Most recently, for UNICEF Turkey we are currently carrying out a costing study simulating the costs of a possible capacity expansion in ECEC services for different age groups and the distributional impact of this expansion.

3. Understanding the care burden at home and estimating the monetary value of time used on care activities in the household

Unpaid care work is mostly carried out by women, globally, leading women to be more time-poor and participate in labour force less. Globally, 76.2 per cent of the total amount of unpaid care work is carried out by women.² The high burden of care work causes women to stay out of labour force. 606 million working-age women declared themselves to be not looking for a job due to unpaid care while 41 million men report the same reason for not looking for work.³  As DA, we have also focused on understanding the care burden at home, time spent on care activities in the household and estimating the gender imbalances. We carried out a multi-country gender analysis in 34 countries in the ECA region for the World Bank, using the World Bank/EBRD Life in Transition Survey. This study focused on gender differences in four key areas: i) employment and entrepreneurial activity, ii) asset ownership, iii) the burden of care in the household and attitudes towards its need and provision, and iv) norms on gender roles and attitudes towards the gender balance in household decision making. The analysis showed that women still face challenges to fully participate in economic activity and have an equal say in household decision-making. The study also highlighted that childcare needs in the household affect women adversely in terms of employment outcomes.

For another study for the World Bank, we utilised labour force and time use surveys to estimate the economic value of unpaid elderly and childcare activities provided by Turkish women in the household and offered policy options to reduce women's care burden. The paper showed that the value of direct care, which constitutes a lower bound for overall care activities of women, is estimated to be around 1.37-3.34 percent of GDP as of 2011 for Turkey.  Another paper built a microsimulation model using EU-SILC data looking at the impact of childcare subsidies on female labour force participation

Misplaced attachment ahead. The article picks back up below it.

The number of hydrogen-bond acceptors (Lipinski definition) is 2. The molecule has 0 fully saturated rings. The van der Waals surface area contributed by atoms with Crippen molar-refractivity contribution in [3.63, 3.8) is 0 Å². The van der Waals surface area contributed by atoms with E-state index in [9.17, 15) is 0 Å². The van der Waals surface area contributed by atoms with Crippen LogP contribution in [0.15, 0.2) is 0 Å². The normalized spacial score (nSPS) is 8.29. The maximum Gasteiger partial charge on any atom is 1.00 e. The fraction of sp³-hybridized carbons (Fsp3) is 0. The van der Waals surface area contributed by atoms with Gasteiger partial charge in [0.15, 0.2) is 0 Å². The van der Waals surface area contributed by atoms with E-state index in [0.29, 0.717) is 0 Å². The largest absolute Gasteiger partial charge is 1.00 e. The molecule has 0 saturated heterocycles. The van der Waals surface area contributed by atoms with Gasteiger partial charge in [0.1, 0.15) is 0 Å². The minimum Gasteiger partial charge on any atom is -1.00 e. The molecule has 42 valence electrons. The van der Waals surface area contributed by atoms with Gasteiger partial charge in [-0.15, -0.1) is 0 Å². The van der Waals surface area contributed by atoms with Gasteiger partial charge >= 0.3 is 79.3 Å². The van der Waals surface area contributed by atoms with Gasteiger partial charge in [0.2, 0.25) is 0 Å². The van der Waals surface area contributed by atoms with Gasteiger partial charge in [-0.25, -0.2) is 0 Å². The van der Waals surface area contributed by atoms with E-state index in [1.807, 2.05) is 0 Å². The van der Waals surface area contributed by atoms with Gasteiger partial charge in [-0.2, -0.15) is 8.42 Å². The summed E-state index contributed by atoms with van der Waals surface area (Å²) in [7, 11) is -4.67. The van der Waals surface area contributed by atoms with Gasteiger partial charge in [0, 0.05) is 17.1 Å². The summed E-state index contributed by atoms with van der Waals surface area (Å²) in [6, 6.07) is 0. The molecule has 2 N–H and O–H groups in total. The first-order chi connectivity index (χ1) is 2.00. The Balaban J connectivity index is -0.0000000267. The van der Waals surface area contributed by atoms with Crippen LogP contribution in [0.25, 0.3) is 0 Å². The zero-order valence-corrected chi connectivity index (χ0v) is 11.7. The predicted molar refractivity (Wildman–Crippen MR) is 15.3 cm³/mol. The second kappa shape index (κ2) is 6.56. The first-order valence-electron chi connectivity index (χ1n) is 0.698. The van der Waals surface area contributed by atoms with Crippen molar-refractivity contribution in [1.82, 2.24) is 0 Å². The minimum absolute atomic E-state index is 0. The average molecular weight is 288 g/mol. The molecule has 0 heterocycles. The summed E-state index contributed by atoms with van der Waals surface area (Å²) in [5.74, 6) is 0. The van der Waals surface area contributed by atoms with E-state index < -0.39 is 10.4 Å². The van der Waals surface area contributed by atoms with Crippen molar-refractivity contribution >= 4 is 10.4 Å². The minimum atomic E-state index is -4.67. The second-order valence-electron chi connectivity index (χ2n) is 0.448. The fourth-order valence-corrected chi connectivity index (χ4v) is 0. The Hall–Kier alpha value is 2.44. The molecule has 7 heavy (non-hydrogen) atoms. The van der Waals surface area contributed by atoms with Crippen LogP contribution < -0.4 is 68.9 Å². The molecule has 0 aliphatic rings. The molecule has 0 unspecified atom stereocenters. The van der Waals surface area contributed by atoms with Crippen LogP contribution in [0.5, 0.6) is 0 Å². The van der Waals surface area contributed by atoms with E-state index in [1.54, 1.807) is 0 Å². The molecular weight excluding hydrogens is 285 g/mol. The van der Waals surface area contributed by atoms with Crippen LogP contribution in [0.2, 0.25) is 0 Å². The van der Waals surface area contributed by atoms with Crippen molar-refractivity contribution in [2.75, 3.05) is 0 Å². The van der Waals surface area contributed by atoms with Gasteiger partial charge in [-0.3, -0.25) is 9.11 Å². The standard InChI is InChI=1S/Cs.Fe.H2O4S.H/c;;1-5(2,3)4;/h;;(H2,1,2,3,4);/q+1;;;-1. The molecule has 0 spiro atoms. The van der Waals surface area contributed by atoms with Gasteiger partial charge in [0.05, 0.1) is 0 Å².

4. Projects evaluations &/ impact evaluations related to child care and gender

Our work on child care also includes project evaluations of NGO interventions. Focusing on NGO interventions in Turkey, Development Analytics has evaluated several projects implemented by leading Turkish NGOs and funded by international organizations. These include the impact evaluation of a three-year project funded by the UN Women and implemented by The Mother-Child Education Foundation (AÇEV) to explore the impact of father-training programs on fathers’ attitudes about parenting and gender-based violence and another project “A Fair Start for Young Children in Turkish Rural Communities” with a focus on women’s empowerment funded by the UBS foundation and implemented by AÇEV.

With its decade-long expertise in the area of child care and gender, DA stands ready to support stakeholders in carrying out research on this topic. If you are interested in exploring different research ideas regarding this topic you can register your interest in the link below and we will reach out to you.


³. Ibid.